Matisse and New Media

A painting of a woman seated in an interior. She is centered and faces the viewer. Wearing a long blue dress with a rounded skirt and ruffled white elements, she holds her left hand to her temple, while her right hand rests in her lap and holds something resembling a string of beads. Visible behind her is a yellow plant or bouquet and, on the wall, several figural artworks. The work is characterized by bold colors and a flattened appearance.

Henri Matisse, Dame en bleu (Woman in Blue), 1937. Oil on canvas. Philadelphia Museum of Art, Gift of Mrs. John Wintersteen, 1956, 1956-23-1. © 2024 Succession H. Matisse / Artists Rights Society (ARS), New York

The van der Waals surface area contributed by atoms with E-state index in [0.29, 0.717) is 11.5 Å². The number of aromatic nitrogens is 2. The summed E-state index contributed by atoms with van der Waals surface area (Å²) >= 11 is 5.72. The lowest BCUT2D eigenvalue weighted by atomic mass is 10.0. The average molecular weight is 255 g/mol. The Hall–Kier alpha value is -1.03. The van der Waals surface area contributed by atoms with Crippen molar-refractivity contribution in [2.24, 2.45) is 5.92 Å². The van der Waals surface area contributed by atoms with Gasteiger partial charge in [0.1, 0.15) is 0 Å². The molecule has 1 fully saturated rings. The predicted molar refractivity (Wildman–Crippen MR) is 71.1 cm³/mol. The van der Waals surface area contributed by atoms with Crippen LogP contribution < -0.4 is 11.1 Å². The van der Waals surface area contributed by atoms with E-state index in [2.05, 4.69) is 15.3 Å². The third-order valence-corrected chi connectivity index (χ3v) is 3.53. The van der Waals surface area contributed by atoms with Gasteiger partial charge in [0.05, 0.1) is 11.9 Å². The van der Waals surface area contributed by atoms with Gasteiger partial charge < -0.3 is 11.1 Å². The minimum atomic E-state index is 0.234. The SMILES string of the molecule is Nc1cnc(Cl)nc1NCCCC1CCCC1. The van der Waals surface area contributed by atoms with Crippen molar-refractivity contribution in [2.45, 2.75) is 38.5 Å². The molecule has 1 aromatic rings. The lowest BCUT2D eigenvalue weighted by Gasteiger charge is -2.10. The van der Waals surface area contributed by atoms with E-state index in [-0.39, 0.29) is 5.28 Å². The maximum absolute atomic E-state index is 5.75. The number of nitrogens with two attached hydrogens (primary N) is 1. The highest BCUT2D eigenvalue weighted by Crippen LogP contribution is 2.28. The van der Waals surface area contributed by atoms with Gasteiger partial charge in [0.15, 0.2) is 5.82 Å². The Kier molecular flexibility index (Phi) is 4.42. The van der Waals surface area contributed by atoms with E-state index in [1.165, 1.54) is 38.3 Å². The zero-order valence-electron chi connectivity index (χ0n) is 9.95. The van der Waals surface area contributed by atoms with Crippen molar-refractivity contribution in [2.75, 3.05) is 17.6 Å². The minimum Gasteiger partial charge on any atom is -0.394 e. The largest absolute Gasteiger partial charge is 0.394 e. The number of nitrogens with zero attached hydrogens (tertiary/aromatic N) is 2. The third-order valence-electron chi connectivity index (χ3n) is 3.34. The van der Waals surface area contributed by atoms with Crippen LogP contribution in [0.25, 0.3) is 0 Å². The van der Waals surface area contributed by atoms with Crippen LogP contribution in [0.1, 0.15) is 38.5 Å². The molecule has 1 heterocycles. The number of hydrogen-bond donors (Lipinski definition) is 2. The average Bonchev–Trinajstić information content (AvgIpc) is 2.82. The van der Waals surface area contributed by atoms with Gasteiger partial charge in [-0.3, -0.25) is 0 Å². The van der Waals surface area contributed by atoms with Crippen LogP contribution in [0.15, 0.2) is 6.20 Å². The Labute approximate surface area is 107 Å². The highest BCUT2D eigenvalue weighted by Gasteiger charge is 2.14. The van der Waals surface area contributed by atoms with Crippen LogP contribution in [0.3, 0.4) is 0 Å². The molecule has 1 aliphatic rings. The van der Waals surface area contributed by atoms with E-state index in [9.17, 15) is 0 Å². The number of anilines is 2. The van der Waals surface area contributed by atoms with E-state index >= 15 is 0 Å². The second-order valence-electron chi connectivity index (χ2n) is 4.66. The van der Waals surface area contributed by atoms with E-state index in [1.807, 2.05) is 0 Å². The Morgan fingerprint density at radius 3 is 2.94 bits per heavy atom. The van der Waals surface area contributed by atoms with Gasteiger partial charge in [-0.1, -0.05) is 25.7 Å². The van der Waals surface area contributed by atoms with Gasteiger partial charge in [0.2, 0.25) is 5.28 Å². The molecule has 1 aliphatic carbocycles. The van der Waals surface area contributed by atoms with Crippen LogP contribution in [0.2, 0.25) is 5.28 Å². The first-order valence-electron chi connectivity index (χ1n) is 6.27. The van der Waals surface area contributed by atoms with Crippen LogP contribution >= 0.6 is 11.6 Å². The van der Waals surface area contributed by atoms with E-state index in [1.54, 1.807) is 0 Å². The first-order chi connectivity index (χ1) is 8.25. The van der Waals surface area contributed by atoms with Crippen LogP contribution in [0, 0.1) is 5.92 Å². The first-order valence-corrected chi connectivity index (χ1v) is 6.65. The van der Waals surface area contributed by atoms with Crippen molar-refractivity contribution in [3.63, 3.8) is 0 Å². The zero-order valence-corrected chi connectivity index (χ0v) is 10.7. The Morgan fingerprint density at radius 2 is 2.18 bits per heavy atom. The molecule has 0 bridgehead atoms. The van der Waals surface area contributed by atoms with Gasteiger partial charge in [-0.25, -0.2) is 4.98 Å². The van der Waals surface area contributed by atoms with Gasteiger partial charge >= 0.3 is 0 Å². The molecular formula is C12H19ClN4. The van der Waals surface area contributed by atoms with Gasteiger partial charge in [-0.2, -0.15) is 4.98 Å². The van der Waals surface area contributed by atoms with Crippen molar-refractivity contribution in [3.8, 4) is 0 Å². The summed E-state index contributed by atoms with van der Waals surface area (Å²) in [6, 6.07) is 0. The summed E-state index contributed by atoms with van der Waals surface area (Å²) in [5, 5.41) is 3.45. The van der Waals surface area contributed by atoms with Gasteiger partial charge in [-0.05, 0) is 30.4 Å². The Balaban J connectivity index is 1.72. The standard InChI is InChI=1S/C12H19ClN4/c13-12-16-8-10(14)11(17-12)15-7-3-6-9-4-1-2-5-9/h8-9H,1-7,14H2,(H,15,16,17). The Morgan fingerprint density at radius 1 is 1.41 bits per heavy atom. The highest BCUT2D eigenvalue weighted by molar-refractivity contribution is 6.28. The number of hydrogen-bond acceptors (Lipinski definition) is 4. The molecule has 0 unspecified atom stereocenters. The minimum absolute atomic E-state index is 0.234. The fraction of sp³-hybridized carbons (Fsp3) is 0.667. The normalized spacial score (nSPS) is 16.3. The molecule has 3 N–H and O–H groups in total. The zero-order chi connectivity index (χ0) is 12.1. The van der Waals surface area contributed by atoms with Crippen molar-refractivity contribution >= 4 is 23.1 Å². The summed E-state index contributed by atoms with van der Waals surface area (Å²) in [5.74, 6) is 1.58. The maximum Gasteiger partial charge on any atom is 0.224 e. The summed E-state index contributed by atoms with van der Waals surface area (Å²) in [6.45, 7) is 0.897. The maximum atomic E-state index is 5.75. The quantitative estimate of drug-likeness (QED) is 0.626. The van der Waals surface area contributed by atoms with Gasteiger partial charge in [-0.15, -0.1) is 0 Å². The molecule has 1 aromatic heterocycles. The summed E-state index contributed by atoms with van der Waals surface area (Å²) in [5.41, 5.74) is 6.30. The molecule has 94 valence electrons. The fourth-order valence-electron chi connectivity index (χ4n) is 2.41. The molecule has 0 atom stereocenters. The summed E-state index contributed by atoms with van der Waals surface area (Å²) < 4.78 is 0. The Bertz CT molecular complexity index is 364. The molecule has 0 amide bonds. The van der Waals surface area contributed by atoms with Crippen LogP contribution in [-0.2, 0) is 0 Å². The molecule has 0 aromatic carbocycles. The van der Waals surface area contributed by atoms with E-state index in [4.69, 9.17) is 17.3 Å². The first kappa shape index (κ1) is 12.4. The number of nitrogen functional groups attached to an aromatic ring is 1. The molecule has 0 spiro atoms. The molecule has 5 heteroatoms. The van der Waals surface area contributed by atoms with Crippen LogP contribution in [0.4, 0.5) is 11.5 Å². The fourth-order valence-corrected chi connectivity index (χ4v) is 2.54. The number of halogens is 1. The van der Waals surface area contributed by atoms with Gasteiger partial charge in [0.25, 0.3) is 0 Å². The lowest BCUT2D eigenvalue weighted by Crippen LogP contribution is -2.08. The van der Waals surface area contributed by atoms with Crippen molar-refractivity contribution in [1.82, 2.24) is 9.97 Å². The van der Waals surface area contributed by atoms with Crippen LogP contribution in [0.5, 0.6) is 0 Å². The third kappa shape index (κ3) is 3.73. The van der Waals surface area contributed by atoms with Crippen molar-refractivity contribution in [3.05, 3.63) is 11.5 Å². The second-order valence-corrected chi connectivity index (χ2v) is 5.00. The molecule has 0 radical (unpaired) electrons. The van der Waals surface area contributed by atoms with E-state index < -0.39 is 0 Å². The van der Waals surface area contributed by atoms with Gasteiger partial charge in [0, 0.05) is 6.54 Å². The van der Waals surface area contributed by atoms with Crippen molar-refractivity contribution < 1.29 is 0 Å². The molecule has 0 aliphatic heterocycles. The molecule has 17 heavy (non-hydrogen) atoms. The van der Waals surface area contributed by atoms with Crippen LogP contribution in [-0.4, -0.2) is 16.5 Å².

Lecture Four

In his 60s and 70s, Henri Matisse, now famous, turned to mural decorations of striking scale and rigorous flatness. He composed these using techniques he himself invented, including painted cutouts. He explored printmaking techniques of all kinds, and he devised patterns for carpets and stained glass. Agnostic and frail, but determined to the end, he designed a luminous Catholic chapel. 

About the Lecture Series

In this four-part series John Walsh, B.A. 1961, Director Emeritus of the J. Paul Getty Museum, Los Angeles, explores the phases of Matisse’s career. What were the artist’s innovations, and how did he relate to the critics, public, and fellow artists of his day? Each lecture is anchored to an important work, emphasizing close looking. 

Learn more about the series.